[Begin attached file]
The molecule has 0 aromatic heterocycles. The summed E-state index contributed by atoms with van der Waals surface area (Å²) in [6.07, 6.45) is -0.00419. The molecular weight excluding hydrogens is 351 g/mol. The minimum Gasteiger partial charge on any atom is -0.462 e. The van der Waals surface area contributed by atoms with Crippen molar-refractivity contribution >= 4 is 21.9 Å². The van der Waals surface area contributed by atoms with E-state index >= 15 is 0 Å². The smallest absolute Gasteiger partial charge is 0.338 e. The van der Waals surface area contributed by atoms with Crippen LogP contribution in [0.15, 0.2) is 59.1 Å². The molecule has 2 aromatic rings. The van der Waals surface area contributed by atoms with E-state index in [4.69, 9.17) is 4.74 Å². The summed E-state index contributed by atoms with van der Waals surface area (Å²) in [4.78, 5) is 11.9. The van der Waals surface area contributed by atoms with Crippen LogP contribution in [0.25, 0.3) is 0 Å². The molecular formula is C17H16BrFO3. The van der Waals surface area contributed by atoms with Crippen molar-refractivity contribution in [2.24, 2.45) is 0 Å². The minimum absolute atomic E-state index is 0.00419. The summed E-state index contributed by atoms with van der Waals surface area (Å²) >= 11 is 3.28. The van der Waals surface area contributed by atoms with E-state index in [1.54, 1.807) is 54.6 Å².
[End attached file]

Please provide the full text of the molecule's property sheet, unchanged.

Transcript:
The molecule has 0 aromatic heterocycles. The summed E-state index contributed by atoms with van der Waals surface area (Å²) in [6.07, 6.45) is -0.00419. The molecular weight excluding hydrogens is 351 g/mol. The minimum Gasteiger partial charge on any atom is -0.462 e. The van der Waals surface area contributed by atoms with Crippen molar-refractivity contribution >= 4 is 21.9 Å². The van der Waals surface area contributed by atoms with E-state index >= 15 is 0 Å². The smallest absolute Gasteiger partial charge is 0.338 e. The van der Waals surface area contributed by atoms with Crippen LogP contribution in [0.15, 0.2) is 59.1 Å². The molecule has 2 aromatic rings. The van der Waals surface area contributed by atoms with E-state index in [4.69, 9.17) is 4.74 Å². The summed E-state index contributed by atoms with van der Waals surface area (Å²) in [4.78, 5) is 11.9. The van der Waals surface area contributed by atoms with Crippen LogP contribution in [0.25, 0.3) is 0 Å². The molecular formula is C17H16BrFO3. The van der Waals surface area contributed by atoms with Crippen molar-refractivity contribution in [2.24, 2.45) is 0 Å². The minimum absolute atomic E-state index is 0.00419. The summed E-state index contributed by atoms with van der Waals surface area (Å²) >= 11 is 3.28. The van der Waals surface area contributed by atoms with E-state index in [1.54, 1.807) is 54.6 Å².